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Amorphous (glassy) phase
Coefficient of thermal expansion (CTE)
Flexural strength (or transverse strength)
Hue, value, chroma
Translucent (or translucency)
Transparent (or transparency)
Ceramic materials are fundamentally distinct from alloys or polymers; ceramics contain strong, directional, ionic bonds between metals and oxygen that impart strength but will not tolerate distortion. In dentistry, it is the interaction of light and ceramics that drive their use. Ceramics can mimic tooth esthetics better than any other material. The first use of ceramics in dentistry was for denture teeth; however, ceramic denture teeth are rarely used today because of their tendency to wear natural teeth and damage edentulous ridges (Chapter 13). But since about 1950, ceramics have been used in esthetic restorations for teeth. Because ceramics are brittle, the first ceramic-based dental restorations required that a ceramic veneer (covering) be supported by an alloy substructure. These ceramic–alloy restorations are still commonplace in today’s dental practice. Yet newer, stronger ceramics are now available to restore teeth with all-ceramic restorations, and this area of esthetic dentistry is rapidly evolving. Other roles for ceramics in dentistry include implant abutments and implants, covered in Chapter 15.
Ceramics in Dentistry
Basic Ideas about Ceramics
At the atomic level, ceramics are composed of metal-oxygen ionic bonds (see Figure 14-1). Silicon (Si), zirconium (Zr), and aluminum (Al) are common metallic elements that occur in ceramics in combination with oxygen. Ionic bonds, unlike the metallic bonds of alloys or covalent bonds of polymers, result from the complete transfer of electrons from the metal to oxygen. Ionic bonds are strong and they are directional—that is, they do not tolerate bending. This intolerance to distortion makes ceramics brittle. A second distinguishing feature of ceramics is that the metal-oxygen ionic bonds occur in vast crystalline arrays (see Figure 14-1). Metals also occur in crystalline arrays, but bonds are not ionic and are not as directional because electrons are shared (Chapter 11). Polymers also may be crystalline in nature, but the unit of the crystal is the polymer molecule, itself composed of directional covalent bonds (Chapter 13).
Ceramic crystalline arrays are not flawless, however. The continuity of the array may be interrupted by the presence of metalions of sodium (Na) or potassium (K) that cannot bond in a manner consistent with the parent metal in the array (Figure 14-2). These interrupting ions are called fluxes and have several profound effects on ceramic properties, including reduced strength, lower fusing temperature, and more transparency (see the following section on properties). When the crystalline array is disrupted sufficiently, it is described as amorphous or glassy. The latter term is used because amorphous ceramics are transparent (like window glass, which is an amorphous ceramic). The ratio between crystalline and amorphous areas in a ceramic fundamentally determines how the ceramic will behave clinically in the mouth and is the topic of the next section.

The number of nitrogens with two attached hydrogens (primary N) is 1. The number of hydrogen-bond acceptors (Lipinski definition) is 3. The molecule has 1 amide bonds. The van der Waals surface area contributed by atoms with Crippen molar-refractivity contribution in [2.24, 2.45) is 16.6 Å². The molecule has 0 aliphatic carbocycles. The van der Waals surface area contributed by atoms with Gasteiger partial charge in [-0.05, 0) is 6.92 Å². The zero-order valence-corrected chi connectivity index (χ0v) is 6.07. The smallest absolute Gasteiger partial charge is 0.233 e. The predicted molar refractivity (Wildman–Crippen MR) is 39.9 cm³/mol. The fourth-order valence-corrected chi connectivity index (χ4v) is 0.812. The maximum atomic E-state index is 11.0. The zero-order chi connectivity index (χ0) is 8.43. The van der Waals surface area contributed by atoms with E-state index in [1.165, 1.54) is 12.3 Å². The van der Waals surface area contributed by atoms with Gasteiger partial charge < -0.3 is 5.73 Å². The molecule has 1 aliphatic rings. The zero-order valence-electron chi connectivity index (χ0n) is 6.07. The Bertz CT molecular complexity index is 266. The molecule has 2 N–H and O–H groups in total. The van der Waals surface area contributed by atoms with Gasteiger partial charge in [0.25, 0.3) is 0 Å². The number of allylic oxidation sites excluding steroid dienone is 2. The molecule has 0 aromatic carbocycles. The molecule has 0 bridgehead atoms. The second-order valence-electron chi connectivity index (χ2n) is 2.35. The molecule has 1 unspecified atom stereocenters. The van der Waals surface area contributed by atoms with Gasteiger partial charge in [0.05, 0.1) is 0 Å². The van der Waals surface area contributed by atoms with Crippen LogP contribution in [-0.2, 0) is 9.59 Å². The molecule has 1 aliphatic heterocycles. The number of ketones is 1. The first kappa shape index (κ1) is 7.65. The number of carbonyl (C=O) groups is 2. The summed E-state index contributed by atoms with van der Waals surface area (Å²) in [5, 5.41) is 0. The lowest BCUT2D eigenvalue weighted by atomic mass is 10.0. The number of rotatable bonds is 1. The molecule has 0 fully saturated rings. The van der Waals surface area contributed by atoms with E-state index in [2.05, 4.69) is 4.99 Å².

The terms ceramic and porcelain are often used interchangeably, but incorrectly. Ceramic refers to any material composed of the arrays of metallic-oxygen bonds described previously. Porcelain, on the other hand, is a type of ceramic that results when feldspar (K2O-Al2O3-SiO2), silica (SiO2), and alumina (Al2O3) are fired together with fluxes such as sodium carbonate (Na2CO3) or potassium carbonate (K2CO3). During the firing, large areas of amorphous ceramic are formed, with small islands of a crystalline phase called leucite (K[AlSi2O6]). Porcelains are often referred to as feldspathic ceramics in dentistry, and they are the most esthetic but weakest of the ceramics (see the section on properties). Feldspathic ceramics are still common in dental restorations today.
Types and Uses of Ceramics in Dentistry Today
Today’s dental ceramics may be roughly classified into four types: traditional feldspathic (or glassy), glass dominated, crystalline dominated, and crystalline (Figures 14-3 and 14-4). Each of these is discussed briefly in the text that follows, and all are a consequence of the ratio of amorphous to crystalline phases and how the phases interact with one another.